Unique point system helps Carlsen clinch high-profile tournament

Magnus Carlsen won the online event that had a prize money of $265,000. The final was played over two days and 12 games.

The climax to even the most exciting chess tournaments could sometimes be, well, anti-climatic.

It could all end with a quick, dull draw. For, even a hard-earned victory in the final round – worth a point – may not be enough to stop the overnight leader.

Clutch chess, however, could spice up the finale of a tournament. Magnus Carlsen of Norway and Fabiano Caurana of the United States – the World No. 1 and 2 – showed how this is done over the weekend at the Clutch Chess International, organised by the US-based Saint Louis Chess Club. And they took home considerable money, too.

Carlsen won the online event that had a prize money of $265,000. The final was played over two days and 12 games.

READ: Sharjah chess: Pendyala Harikrishna finishes second

On Sunday, the World champion won the last game and proved that no format could stop him. That win gave him three points, not one, which is usually the case in chess.

Clutch chess, created by US Grandmaster Maurice Ashley, becomes more interesting because the point for a win varies according to the stage of a match, which has 12 games. For a win in the first four games, a win is worth one point while a draw would get you half-a-point.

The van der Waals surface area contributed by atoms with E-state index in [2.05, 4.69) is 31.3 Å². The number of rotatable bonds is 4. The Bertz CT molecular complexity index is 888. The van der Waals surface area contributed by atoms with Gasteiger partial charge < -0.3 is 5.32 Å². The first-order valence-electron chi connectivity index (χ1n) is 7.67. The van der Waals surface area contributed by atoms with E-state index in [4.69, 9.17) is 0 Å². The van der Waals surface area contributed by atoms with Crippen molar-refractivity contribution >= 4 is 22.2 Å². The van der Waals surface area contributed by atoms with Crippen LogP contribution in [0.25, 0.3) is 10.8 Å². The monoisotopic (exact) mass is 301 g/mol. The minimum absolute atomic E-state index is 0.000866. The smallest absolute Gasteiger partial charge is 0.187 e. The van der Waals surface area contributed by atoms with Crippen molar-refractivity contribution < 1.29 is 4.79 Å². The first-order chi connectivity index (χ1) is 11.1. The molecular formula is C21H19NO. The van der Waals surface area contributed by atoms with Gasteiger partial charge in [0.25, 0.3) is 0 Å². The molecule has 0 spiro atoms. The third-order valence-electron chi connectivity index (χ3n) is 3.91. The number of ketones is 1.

That point system will apply for Games seven to ten as well. But in games five and six, a win is worth two points and draw one. Then, the last two games will have a win fetching three points and draw 1.5.

READ: Harikrishna placed joint second at Sharjah World Stars online chess

The matches are spread over two days and the last two games of each day are worth more points. It remains to be seen if this system will find favour in other tournaments, but the fact is that the first two events – there was a US tournament before the international one – provided plenty of excitement.

The Carlsen-Caruana final alone produced nine decisive results; there were only three draws. To reach the final, Carlsen had defeated Levon Aronian of Armenia, while Caruana outwitted fellow-American Wesley So.

Those four had knocked out Jeffrey Xiong (US), Leinier Domingeuz (US), Alexander Grischuk (Russia) and Maxime Vachier-Lagrave (Fra).

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